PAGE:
These days, AdTech firms must see the future in order to keep up with the programmatic advertising and real-time bidding that now spans multiple mediums.
The latest and greatest frontiers? TV, radio and outdoor. The move to radio kicked off circa 2013 when digital media platform Xasis broadcast real-time ads targeting New York-based Laker fans listening to a game and directed them to a local bar for future events. Meanwhile, ad agency Fliphound was pioneering RTB for space on its billboards in Wichita, Kansas. And by 2014, firms like Xasis, App Nexus, Infectious Media and Media IQ were devising holistic ad campaigns with TV commercials that corresponded with digital ads across search, banner, mobile and social.
Different Mediums, Different Features
All three mediums offer the possibility of time and cost savings via related campaigns across multiple platforms. Other advantages by medium include:
- TV: Buyers can apply data-driven software to hyper-target subsets of customers nationwide. While RTB has yet to take root, current systems allow for quick strategic changes along with quantifiable results. Experts point to significant improvements in efficiency in the medium now generating more than $70 billion in annual ad sales.
- Radio: RTB and hyper-targeting similar to TV are now in effect. Broadcasters can price, package and sell inventory seamlessly from their desktops to maximize volume and yield.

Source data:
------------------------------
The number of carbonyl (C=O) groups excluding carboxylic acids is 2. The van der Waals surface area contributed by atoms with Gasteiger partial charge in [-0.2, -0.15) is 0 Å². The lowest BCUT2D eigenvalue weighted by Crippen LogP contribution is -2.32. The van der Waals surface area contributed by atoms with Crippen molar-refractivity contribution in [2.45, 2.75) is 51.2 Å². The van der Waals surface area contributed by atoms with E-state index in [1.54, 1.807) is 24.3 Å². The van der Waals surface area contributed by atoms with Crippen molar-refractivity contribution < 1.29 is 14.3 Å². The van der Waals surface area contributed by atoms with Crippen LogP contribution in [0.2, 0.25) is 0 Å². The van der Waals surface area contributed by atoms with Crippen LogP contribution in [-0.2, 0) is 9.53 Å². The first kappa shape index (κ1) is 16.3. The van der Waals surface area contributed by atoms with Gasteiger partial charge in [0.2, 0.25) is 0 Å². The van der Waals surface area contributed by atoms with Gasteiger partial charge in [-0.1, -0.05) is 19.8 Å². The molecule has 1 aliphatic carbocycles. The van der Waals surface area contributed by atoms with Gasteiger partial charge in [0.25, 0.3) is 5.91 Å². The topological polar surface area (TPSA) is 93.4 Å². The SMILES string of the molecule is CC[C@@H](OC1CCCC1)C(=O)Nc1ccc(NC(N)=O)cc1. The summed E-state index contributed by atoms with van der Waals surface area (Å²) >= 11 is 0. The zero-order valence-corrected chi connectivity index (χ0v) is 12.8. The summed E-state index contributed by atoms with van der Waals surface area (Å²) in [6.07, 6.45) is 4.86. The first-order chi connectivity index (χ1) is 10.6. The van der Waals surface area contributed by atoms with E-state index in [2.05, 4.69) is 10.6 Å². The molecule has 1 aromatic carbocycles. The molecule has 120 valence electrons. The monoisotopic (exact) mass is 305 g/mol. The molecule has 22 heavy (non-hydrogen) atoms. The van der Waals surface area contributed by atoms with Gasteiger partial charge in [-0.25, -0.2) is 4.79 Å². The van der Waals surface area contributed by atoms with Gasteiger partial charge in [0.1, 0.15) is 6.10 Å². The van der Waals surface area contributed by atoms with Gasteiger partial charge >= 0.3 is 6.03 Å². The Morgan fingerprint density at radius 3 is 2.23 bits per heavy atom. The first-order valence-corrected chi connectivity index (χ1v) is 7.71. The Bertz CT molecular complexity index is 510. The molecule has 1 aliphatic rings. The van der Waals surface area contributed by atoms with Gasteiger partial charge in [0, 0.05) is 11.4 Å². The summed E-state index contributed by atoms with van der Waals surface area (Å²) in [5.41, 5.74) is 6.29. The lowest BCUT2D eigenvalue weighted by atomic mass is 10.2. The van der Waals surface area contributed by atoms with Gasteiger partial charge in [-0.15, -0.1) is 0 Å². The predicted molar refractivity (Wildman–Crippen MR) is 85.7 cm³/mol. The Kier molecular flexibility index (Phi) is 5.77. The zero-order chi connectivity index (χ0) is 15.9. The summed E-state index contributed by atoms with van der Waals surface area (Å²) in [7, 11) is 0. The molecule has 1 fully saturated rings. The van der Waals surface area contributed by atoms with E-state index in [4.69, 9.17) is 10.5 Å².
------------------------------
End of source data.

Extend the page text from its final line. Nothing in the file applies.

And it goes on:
- Outdoor: Less detailed user-profiling is possible, and results can be more difficult to measure. But digital billboards still allow for quick adjustments spurred by external factors.
AdTech Taking Advantage
Agency specialization is expected to become a trend, either by format (i.e. video, TV or mobile geo-targeting) or by industry (i.e. retail or travel). “These hyper-focused companies will innovate faster by concentrating on becoming a ‘best of breed’ in their space,” predicts Craig Teich on Connexity.com. “Programmatic will empower these companies to apply their expertise at a new scale and efficiency.”
Each medium is grappling with making the transition to programmatic. Examples of their struggles include:
- Ninety-five percent of the billboard industry is still reliant on the manual changing of posters, limiting its flexibility in offering real-time solutions in ad form.
- Not enough TV viewers use smart TVs or two-way, web-enabled digital cable boxes, which allow for dynamic ad insertion. Additionally, many digital TV systems lack capacity to support real-time delivery in a scaled way. Supply has yet to keep up with demand.
- Technology that accurately measures the performance of a given radio spot has yet to be developed.
In the future, industry experts expect programmatic to dominate the ad world, with significant increases in TV spending and better interactive TV ads that closely incorporate consumer demographics and behavior. That will require more efficient capturing of audience data.
“Soon, every display will be an addressable medium — each will be individually targetable by device and, in many cases, down to a specific user,” predicts Jeffrey F. Rayport in Harvard Business Review. “Interactive displays will not only deliver ad messages, but also track consumer response. The result is a new era of marketing accountability.”